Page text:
Not long after eight Austrian Muslims were arrested for noisily praying in Córdoba’s famous “Mosque-Cathedral,” my mother tried the same thing
Attending church can be a religious experience. Bound to the pew, even the most zealous Christian will escape into passages of glassy-eyed, frankincense-induced delirium. It’s a place for people-watching, where the women in mink coats are as weathered as the flooring, and it’s easy to spot the young — conspicuously
in bloom, and invariably shackled to infirm relatives. Reading and rereading gospels induces divine syncope.
The art, and the extravagant grilles and monstrances, continue to bewitch, long after the fantasies of written Edens, Immaculate Conception and resurrection have lost their luster.
Cathedrals litter Spain. Once envisioned as synagogues or raised as mosques, they were conquered by the Catholics and converted into sites of Christian worship.
At the Mezquita-Catedral in Córdoba, the three monotheistic faiths found peace, for a time, and worshiped together. Still intact, it’s a relic of that lost era of concord.
The head of security at the Mezquita could have been handsome, but there was something incongruous about his assembly. It was as if his face had fallen, perfect and complete, through the floor of one designer’s sluice box, and been stitched to a body that had sprouted from a more practical vision of humanity. The Italian chisel had met the German production line. Deo Design and Construction: under new management. Fuck aestheticism, we’re building human Volvos to get you through an age of terrorism.
And terrorism was indeed what this man was fighting. More specifically, he was fighting my mother the jihadist — all five foot two inches of her, clad in brown boots and corduroys, toting a hot pink beret. So moved had she been by the emotional tenor of the place that she had decided to perform a full Islamic prostration, kneeling to the ground and bowing her head to the stone floor in the direction of Mecca.
The head of security’s reaction to this display could have come from a dramatic reading of the “Da Vinci Code.” Crossing himself and rushing to mother’s side, he urgently whispered into his walkie-talkie. The word “Musulmán” was launched into the dusty, silent space, amid a rapid patter of Spanish.
“No hablo español,” my mother interjected.
“This forbidden in Spain. No Musulmán. This forbidden. You cannot do this!”
Mother’s expression changed from fear to indignation.
Ever the star of international diplomacy, I scanned my limited Spanish vocabulary for helpful phrases:
Cuanta cuesta? How much?
Muchas gracias Many thanks
Listing them here makes me realize that I am ridiculously well prepared for a sexual encounter in a Spanish-tongued city. But for a run-in with an authority of the conservative Catholic Spanish church? Not so much.
“Musulmán, Musulmán!” the guard repeated, and we were soon surrounded by five other guards, large rifles slung conspicuously over their thickset shoulders. French, English and limited Spanish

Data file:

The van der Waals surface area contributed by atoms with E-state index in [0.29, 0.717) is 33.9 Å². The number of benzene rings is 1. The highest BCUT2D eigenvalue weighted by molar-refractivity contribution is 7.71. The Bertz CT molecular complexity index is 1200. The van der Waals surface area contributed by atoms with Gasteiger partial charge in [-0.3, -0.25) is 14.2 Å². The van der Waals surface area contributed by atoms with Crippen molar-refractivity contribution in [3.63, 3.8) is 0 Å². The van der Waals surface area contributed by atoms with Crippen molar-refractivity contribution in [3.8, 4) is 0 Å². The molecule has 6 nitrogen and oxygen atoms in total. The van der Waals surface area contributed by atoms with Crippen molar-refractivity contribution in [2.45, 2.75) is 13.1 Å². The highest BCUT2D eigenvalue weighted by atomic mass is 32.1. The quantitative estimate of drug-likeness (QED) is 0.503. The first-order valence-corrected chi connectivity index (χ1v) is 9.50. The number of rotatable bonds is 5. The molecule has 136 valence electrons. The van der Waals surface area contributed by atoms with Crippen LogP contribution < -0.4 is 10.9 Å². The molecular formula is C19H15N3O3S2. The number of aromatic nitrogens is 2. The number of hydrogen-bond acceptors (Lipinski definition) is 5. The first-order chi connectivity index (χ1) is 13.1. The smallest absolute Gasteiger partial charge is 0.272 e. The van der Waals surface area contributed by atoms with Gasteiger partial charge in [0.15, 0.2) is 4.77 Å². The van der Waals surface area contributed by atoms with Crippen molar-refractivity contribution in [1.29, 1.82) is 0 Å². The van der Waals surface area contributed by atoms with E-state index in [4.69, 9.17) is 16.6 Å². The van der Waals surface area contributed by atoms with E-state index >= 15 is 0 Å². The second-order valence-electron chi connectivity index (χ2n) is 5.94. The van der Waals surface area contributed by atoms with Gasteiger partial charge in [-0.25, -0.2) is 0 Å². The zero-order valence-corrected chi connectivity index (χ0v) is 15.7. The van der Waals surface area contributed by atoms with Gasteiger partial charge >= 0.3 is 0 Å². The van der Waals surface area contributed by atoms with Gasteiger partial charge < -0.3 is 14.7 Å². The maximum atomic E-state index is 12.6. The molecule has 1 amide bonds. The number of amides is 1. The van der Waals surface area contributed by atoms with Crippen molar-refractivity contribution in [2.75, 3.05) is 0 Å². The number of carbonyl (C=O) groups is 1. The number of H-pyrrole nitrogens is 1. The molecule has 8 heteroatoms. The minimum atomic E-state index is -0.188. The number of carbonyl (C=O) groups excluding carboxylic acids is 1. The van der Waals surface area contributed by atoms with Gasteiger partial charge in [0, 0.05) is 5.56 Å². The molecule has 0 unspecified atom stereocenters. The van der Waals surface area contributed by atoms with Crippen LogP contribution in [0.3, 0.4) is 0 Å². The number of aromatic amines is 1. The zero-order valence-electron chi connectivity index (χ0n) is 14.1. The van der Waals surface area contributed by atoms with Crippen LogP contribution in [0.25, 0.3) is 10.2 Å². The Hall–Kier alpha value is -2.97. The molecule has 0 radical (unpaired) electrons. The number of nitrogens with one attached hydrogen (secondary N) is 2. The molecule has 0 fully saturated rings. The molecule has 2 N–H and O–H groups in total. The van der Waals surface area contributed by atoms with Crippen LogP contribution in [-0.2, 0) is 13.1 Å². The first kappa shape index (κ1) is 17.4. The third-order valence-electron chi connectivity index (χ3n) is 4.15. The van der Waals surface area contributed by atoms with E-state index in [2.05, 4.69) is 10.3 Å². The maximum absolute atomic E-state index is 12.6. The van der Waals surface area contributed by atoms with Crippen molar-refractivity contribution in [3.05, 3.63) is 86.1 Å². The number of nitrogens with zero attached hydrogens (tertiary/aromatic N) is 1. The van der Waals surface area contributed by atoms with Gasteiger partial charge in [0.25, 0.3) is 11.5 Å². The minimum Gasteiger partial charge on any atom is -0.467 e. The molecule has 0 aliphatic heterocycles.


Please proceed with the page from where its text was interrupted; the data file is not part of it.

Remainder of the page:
melted awkwardly together as mother accepted her God-appointed duty to educate the guards in the singular root of monotheistic faith. She was back at St. Leos Catholic College, before her classroom of teenage boys. She would get through to them. She would singlehandedly herald a renewed world order of religious harmony!
After a long struggle with her increasingly impatient audience, she realize she was failing. In a desperate attempt to avoid being expelled from the cathedral, she pointed to her ring, rosary-beaded and purchased in Rome. It was a symbol, she argued, of her Christian devotion.
Security guard defensive mode evolved into deep confusion. Mother was begrudgingly restored to the status of odd tourist. We walked around for a time, then exited into the sun.
We Crash a Mass
The next morning brought a new resolve to the heart of my implacable parent. She would not depart from the land of the Mezquita without partaking of the Blessed Sacrament at the Bishop’s New Year’s Day mass. She wished to enter the center of worship, which had been cordoned off and secured for the midday
Sashaying up to our best friend, the head of security, she raised her voice an octave:
“Je suis proffessorio! I am proffessorio de religion!” She pointed to her rosary ring.
“I am the same as you. Same Christian.” By this stage he had realized, like most people who try to argue with my mother, that his only real option was to acquiesce. His team would maintain maximum readiness –alert, and most importantly, heavily armed.
“No bow,” he repeated. “Musulmán forbidden. It is wrong here.”
We quietly passed through the barrier, and mother dropped to her knees in solemn prayer. She prayed for the miraculous healing of his intellectual hebetude.
Symonne Torpy lives and writes in Sydney, Australia.
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